Monday, July 5, 2010

The NRM Government cannot leave traffic jams the way they are

Traffic Jams in Kampala mostly in the evenings are a clear reflection of the poor planning or no planning by the NRM Government. It disturbs to see that vehicles (taxi's) can be stationery for up to 15 minutes or more!
Given the culture now in Uganda of terrorism is on the rise due to degenerated morals and frustration among other reasons, the Government cannot afford to leave the status quo as it is. As a starting point, Government should ensure that there is patrol Police on foot to counter possible criminal acts that can lead to big loss of life.
2ndly, Government should immediately implement a policy of having taxis divided into two; the city and up - country commuters. Meanwhile land should be acquired for parks out of the city to immediately implement the plan.
William Kituuka

Southern Bypass - Source: kampala.ver
As argued before, Kampala’s South faces a structural accessibility problem. While the North has a three-layered system of ringroads surrounding the city centre, the South has pretty much none. This leads to all traffic using Entebbe Road and subsequently getting stuck at Clock Tower.
What is needed in the longer term is a mirroring of the three northern semi-circles.
Ring 1: Connects Clock Tower and Wandegeya be means of ‘Canal Street‘, a dual carriageway on top of Nakivubo Channel.
Ring 2: Serving as the equivalent to Lugogo Bypass, this Southern Ringroad starts at Lugogo Shopping Mall, passes through Muyenga, Kansanga, Makindye, Natete, Mengo and finally ends at Wandegeya junction.
Ring 3: The Northern Bypass is currently being completed and is due to be opened this year. It is likely to have a major impact on central Kampala because all heavy-duty through-traffic will be able to avoid the city. At a much later stage, the same should happen to the South

Similar to the Northern Bypass, most of this road will be on a new alignment. It commences at Mandela Stadium, passes Kireka, Mbuya and Bugolobi to their South and crosses the swamp towards Muyenga. It swings around Bukasa before joining Gaba Road North-West of Bunga. It then continues to Munyonyo, crosses the swamp and follows an existing road towards Lubowa. In Kajjansi the bypass crosses Entebbe Road. From there, it runs through the valleys until it joins Masaka Road and subsequently the Northern Bypass in Busega.
Dr Kiggungu Amin Tamale is an Urban Planner, a consultant with the Uganda Management Institute and a Makerere University lecturer. He also is the acting president of the Uganda Public Transport Users Association (UPTUA) – (yes, it exists!). In a recent Observer article – ‘We can return sanity on our roads‘ – he analyses Kampala’s traffic mess.
He argues that currently ‘in Kampala, about 23,813 man-hours are lost each day by commuters due to traffic jam and the lack of an efficient transport system’ and that Kampala therefore needs to be turned into a public transport-dependent city (as opposed to the current car-dependency). The introduction of a well-regulated public transport system would not only have a positive economic impact because people don’t waste half of their day in traffic jams, it is also likely to save energy and significantly enhance the city’s living quality.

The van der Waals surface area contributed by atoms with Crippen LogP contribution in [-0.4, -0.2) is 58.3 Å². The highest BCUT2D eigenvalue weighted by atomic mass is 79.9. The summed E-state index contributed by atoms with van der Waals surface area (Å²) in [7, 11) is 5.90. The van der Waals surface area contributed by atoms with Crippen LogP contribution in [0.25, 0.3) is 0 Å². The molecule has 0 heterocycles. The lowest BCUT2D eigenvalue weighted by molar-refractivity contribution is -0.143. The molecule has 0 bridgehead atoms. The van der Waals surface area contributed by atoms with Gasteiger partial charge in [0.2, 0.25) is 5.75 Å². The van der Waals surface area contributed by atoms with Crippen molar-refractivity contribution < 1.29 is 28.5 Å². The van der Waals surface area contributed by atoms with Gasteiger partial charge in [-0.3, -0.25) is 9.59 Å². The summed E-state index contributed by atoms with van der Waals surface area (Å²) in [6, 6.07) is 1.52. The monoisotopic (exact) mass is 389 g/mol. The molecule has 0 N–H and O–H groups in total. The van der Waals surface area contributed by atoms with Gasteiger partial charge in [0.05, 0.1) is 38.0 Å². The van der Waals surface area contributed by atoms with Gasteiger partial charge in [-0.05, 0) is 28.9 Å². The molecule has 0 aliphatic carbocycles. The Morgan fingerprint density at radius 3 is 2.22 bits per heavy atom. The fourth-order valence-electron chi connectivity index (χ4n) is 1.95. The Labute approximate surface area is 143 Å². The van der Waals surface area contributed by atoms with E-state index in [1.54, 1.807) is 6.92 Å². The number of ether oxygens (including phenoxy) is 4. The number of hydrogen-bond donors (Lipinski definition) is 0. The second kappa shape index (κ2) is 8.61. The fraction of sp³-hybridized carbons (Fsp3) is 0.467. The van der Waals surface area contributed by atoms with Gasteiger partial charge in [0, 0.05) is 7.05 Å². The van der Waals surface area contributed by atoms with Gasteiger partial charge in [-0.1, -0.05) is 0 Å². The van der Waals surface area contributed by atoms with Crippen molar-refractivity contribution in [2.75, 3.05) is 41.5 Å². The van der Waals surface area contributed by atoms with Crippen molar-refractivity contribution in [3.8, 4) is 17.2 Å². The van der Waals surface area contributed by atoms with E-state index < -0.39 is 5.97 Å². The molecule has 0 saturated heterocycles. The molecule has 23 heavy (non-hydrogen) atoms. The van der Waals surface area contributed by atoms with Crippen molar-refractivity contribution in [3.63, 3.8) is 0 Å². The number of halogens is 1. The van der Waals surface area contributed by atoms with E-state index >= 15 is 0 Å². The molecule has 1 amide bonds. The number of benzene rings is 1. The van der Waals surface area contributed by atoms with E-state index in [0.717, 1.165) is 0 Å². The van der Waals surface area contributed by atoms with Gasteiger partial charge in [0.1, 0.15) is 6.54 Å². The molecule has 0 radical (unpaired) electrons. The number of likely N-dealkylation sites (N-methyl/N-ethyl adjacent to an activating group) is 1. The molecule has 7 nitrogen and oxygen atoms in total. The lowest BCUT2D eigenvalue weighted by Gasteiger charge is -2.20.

The extra-terrestrial example of Curitiba shows that this can be achieved in the context of a developing nation, without massive infrastructural investments. It needs a) intelligent leadership; and b) a Bus Rapid Transit (BRT) system.
The first one, I don’t know.
The second is achieved by identifying five or so corridors in and out of the city centre and turn them into arterial roads. Their road reserves need to be widened in order to make room for a dual carriageway and bus-only lanes in either direction. Because, as Dr Kiggundu Amin Tamale observes,
Another failure relates to the regulation of mixed traffic – that is, boda boda (motorcycles), bicycles, private cars, trucks and mini-buses, all using the same road – in Kampala. Due to this muddled policy of mixed traffic, transport services in most parts of the city continue to be poor and inadequate, especially during peak hour periods.

This is how a well-functioning arterial road could look like. At its centre, it has a green strip, nicely maintained and lined with trees. Then comes a dual carriageway used by private transport. The next lane is the Express Bus lane, separated from the main road by another green strip. Then comes the Boda Boda and Bicycle lane. Last is a pedestrian walkway. (Open drainage channels that can only be crossed deploying impala-like acrobatics are nowhere to be seen. In fact they are hidden underneath the pedestrian walkway.)
Every 1.5km or so, there are Bus stops. Wherever they occur, a paved strip marks a pedestrian crossing. An arterial road is not a highway; therefore, the necessary separation of functions has to be carried out in such a way that it doesn’t disintegrate the city by creating unsurmountable barriers.
The total road width amounts to 32 metres. Currently, Jinja Road seems to be Kampala’s only road that is wide enough to cater for such a road design without any large-scale demolition.

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